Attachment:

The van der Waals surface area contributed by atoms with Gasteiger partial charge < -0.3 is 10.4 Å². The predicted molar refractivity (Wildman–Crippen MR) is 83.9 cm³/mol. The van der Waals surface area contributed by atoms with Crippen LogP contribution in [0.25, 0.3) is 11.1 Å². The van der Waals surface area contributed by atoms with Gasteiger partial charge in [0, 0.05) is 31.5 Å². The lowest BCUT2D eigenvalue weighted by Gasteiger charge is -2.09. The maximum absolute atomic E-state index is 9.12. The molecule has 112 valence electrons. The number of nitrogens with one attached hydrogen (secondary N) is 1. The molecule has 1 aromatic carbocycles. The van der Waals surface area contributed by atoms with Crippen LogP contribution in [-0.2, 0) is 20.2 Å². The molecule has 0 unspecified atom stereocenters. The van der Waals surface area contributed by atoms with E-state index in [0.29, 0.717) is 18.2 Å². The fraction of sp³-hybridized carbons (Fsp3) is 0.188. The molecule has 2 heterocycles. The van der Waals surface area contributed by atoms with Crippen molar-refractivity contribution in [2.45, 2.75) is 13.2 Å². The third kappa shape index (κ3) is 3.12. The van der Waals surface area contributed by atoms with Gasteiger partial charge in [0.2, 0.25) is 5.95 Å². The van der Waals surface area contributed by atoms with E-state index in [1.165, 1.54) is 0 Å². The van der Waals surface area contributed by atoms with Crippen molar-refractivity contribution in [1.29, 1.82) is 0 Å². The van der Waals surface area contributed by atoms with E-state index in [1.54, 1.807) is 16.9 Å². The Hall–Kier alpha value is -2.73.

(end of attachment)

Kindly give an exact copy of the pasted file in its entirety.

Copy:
The van der Waals surface area contributed by atoms with Gasteiger partial charge < -0.3 is 10.4 Å². The predicted molar refractivity (Wildman–Crippen MR) is 83.9 cm³/mol. The van der Waals surface area contributed by atoms with Crippen LogP contribution in [0.25, 0.3) is 11.1 Å². The van der Waals surface area contributed by atoms with Gasteiger partial charge in [0, 0.05) is 31.5 Å². The lowest BCUT2D eigenvalue weighted by Gasteiger charge is -2.09. The maximum absolute atomic E-state index is 9.12. The molecule has 112 valence electrons. The number of nitrogens with one attached hydrogen (secondary N) is 1. The molecule has 1 aromatic carbocycles. The van der Waals surface area contributed by atoms with Crippen LogP contribution in [-0.2, 0) is 20.2 Å². The molecule has 0 unspecified atom stereocenters. The van der Waals surface area contributed by atoms with E-state index in [0.29, 0.717) is 18.2 Å². The fraction of sp³-hybridized carbons (Fsp3) is 0.188. The molecule has 2 heterocycles. The van der Waals surface area contributed by atoms with Crippen molar-refractivity contribution in [2.45, 2.75) is 13.2 Å². The third kappa shape index (κ3) is 3.12. The van der Waals surface area contributed by atoms with Gasteiger partial charge in [0.2, 0.25) is 5.95 Å². The van der Waals surface area contributed by atoms with E-state index in [1.165, 1.54) is 0 Å². The van der Waals surface area contributed by atoms with Crippen molar-refractivity contribution in [1.29, 1.82) is 0 Å². The van der Waals surface area contributed by atoms with E-state index in [1.54, 1.807) is 16.9 Å². The Hall–Kier alpha value is -2.73.